DID the parents of Divine Saludaga foresee, 15 years ago, that their child would grow to become not just divine but uncommon?
Divine is a senior at Tipolo National High School. According to Justin K. Vestil’s Oct. 18, 2011 report in Sun.Star Cebu, Divine was recently honored as one of Mandaue City’s Top 20 Outstanding Children.
The 20 students were chosen for their academic and community work in their schools.
Although the Sun.Star Cebu article contains no particulars about the students’ achievements, Vestil captured the uniqueness of Divine who, at 15, is unsure whether she will become “a nun, a teacher or a journalist”.
Her being the school paper’s editor-in-chief makes her lean, though, towards journalism.
I expect sass and spunk but hardly poignancy from fifteen-year-olds. (Or perhaps I have watched too many videos.)
What is it like to be 15 and consider options few adults will even glance at as options?
For a foolish reason sustained for a few foolish seconds after reading the Sun.Star Cebu article, I wished Divine stays 15 forever. Anything—her elders, a spike in the hiring of overseas Filipino workers, or even Divine herself—can trigger a change in her life’s decision.
She may realize that, however she decides, she will be embracing a lifetime of work.
Rather, I mean service, the term applied for work that will never be fully compensated.
I’m sure salaries and benefits are better now compared to those in the past, but I believe—based on experience and observation—that the labors of teachers, journalists and nuns can never be covered by paltry things like a pay slip or pension.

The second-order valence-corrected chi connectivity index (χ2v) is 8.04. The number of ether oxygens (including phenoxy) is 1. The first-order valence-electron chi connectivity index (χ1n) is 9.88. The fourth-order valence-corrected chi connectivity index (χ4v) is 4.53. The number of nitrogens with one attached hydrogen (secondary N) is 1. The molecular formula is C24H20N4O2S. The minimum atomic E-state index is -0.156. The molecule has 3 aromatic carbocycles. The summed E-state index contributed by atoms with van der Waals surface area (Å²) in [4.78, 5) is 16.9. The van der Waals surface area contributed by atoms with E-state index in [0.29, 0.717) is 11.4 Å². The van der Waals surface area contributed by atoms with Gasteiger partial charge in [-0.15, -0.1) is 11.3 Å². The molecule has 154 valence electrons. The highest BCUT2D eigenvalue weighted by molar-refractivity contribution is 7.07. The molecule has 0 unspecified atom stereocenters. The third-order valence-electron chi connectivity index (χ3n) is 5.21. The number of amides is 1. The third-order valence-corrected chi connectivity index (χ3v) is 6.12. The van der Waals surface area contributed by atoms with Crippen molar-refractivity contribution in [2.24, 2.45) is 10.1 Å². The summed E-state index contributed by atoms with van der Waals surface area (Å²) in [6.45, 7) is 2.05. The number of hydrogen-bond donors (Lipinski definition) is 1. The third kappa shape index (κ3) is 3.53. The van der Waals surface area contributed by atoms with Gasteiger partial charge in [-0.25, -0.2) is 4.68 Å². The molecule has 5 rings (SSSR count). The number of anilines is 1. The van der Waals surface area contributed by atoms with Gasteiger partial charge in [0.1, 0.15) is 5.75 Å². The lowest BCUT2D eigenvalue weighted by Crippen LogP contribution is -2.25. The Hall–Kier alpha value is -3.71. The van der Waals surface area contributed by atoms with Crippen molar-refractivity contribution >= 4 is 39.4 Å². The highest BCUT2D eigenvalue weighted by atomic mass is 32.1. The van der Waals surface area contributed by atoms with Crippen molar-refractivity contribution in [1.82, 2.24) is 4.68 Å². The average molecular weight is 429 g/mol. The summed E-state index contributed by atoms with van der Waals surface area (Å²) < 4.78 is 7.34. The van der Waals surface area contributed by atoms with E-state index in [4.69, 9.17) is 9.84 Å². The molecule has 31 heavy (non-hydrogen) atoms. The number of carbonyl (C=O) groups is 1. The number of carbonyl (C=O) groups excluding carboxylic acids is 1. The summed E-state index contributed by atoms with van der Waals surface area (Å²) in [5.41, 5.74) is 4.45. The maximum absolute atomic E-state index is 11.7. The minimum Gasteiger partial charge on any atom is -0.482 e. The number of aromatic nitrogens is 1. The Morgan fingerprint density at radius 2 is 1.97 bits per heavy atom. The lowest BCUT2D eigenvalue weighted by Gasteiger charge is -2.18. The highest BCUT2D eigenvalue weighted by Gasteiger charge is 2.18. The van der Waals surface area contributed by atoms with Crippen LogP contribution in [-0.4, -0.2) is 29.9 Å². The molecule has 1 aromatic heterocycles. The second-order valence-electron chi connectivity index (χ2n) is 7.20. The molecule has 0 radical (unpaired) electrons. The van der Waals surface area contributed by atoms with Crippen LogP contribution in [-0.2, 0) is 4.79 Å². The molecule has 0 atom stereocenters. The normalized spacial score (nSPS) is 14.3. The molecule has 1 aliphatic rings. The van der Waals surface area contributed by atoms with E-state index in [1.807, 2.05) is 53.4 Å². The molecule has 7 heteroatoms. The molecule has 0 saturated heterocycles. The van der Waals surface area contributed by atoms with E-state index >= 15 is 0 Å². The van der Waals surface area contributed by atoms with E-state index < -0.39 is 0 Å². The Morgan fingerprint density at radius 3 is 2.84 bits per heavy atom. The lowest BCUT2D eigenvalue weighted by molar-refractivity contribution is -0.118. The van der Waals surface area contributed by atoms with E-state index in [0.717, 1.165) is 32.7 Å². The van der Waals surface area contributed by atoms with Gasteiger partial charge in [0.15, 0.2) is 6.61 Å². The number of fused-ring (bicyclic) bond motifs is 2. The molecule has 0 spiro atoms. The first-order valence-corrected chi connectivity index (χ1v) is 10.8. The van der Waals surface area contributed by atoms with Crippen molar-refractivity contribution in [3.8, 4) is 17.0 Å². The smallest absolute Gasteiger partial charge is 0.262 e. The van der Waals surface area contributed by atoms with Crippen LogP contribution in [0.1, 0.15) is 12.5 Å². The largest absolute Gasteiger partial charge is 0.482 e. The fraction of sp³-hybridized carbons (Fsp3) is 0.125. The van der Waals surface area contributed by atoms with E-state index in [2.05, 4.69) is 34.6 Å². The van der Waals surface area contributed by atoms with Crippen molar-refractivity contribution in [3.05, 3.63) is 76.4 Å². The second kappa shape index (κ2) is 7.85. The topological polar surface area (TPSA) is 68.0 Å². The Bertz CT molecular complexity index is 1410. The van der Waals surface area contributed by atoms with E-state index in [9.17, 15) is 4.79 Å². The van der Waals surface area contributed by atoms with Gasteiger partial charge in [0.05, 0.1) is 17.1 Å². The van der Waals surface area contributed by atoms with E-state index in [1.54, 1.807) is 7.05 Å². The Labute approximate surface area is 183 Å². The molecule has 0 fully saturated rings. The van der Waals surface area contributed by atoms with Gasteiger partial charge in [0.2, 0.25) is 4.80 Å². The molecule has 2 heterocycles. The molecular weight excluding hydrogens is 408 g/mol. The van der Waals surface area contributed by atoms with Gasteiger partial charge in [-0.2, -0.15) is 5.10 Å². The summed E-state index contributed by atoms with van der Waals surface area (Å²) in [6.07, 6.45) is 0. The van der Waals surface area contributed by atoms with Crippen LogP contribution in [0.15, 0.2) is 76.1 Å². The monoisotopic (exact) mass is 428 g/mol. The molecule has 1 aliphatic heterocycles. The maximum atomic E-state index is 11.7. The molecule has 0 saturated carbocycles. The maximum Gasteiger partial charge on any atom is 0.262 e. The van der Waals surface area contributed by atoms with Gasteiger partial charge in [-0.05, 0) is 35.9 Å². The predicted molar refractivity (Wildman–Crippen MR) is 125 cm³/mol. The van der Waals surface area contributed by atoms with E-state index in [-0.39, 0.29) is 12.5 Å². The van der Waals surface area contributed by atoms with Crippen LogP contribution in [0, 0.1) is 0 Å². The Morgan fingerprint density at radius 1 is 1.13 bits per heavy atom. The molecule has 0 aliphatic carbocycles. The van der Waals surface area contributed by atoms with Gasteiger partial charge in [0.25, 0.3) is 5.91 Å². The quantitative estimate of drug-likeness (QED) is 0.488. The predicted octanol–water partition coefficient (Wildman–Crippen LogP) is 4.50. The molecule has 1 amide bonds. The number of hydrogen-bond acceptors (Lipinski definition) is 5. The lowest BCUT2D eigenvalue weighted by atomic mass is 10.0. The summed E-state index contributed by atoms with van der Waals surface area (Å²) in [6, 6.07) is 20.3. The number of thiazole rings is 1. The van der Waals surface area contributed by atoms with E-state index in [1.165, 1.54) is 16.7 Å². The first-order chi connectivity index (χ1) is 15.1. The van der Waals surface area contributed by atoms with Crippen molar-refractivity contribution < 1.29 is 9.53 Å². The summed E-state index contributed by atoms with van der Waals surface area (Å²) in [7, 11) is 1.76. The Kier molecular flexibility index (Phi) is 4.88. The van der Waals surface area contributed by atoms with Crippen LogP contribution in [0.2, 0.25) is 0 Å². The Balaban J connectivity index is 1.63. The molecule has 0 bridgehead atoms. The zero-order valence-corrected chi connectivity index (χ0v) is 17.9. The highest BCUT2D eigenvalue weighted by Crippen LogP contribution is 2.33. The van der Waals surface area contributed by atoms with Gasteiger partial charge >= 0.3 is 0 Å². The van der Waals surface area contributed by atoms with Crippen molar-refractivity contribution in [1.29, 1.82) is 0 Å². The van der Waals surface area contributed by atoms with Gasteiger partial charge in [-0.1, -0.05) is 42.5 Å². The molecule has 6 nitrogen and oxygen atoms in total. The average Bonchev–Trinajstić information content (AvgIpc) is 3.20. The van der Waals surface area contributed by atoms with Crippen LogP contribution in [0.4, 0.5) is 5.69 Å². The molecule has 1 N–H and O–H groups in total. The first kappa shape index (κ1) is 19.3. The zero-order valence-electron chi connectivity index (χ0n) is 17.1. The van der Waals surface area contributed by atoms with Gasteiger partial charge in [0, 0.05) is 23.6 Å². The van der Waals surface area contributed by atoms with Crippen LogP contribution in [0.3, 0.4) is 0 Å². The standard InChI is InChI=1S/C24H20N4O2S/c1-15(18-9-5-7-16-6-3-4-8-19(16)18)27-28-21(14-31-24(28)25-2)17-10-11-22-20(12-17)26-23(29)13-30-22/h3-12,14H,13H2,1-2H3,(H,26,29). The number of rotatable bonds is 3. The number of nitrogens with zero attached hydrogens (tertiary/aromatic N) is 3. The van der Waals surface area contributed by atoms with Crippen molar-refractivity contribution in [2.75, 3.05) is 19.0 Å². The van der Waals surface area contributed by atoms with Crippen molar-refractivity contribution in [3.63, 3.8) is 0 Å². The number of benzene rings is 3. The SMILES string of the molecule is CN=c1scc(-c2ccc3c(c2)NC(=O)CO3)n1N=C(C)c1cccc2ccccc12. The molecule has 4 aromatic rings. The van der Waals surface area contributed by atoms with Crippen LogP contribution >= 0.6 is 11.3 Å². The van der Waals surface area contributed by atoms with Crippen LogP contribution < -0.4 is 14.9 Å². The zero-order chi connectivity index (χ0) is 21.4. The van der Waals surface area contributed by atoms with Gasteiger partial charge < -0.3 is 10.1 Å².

Is there a scheme to standardize salaries for the individual exercise of creativity, passion and excellence? There are numbers to prove the aberrations—masses of lazy and incompetent teachers, lazy and corrupt journalists, lazy and sanctimonious nuns—but the sterling exceptions are not as rare as we think.
There are teachers who don’t let poverty—of local families, of the educational system—dim the dreams of their students.
Among those frontliners who can count their official holidays with fewer than the fingers of one hand, some journalists make the extra effort to be accurate, accurate, accurate every time: go to libraries, archives and the streets to verify information; try to reach sources that didn’t, won’t and can’t give their side; and reread drafts to check that no interest is sacrificed or promoted except that of the public.
And nuns—timeless butt of inanities for being childless and sexless—who have been champions of the poor, ignorant, voiceless, abused, abandoned, degraded, soulless, in a word, final resort of those who ran out of options: can you insult the salt of the earth by saying, here is compensation for doing the work that no one else will do?
Can you be 15 and then wake up the next second?
No one can cling to the flush of youth. But here’s my hope, Divine, that you stay always as uncommon as you were at 15.
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*First published in Sun.Star Cebu’s Oct. 23, 2011 issue of the “Matamata” Sunday column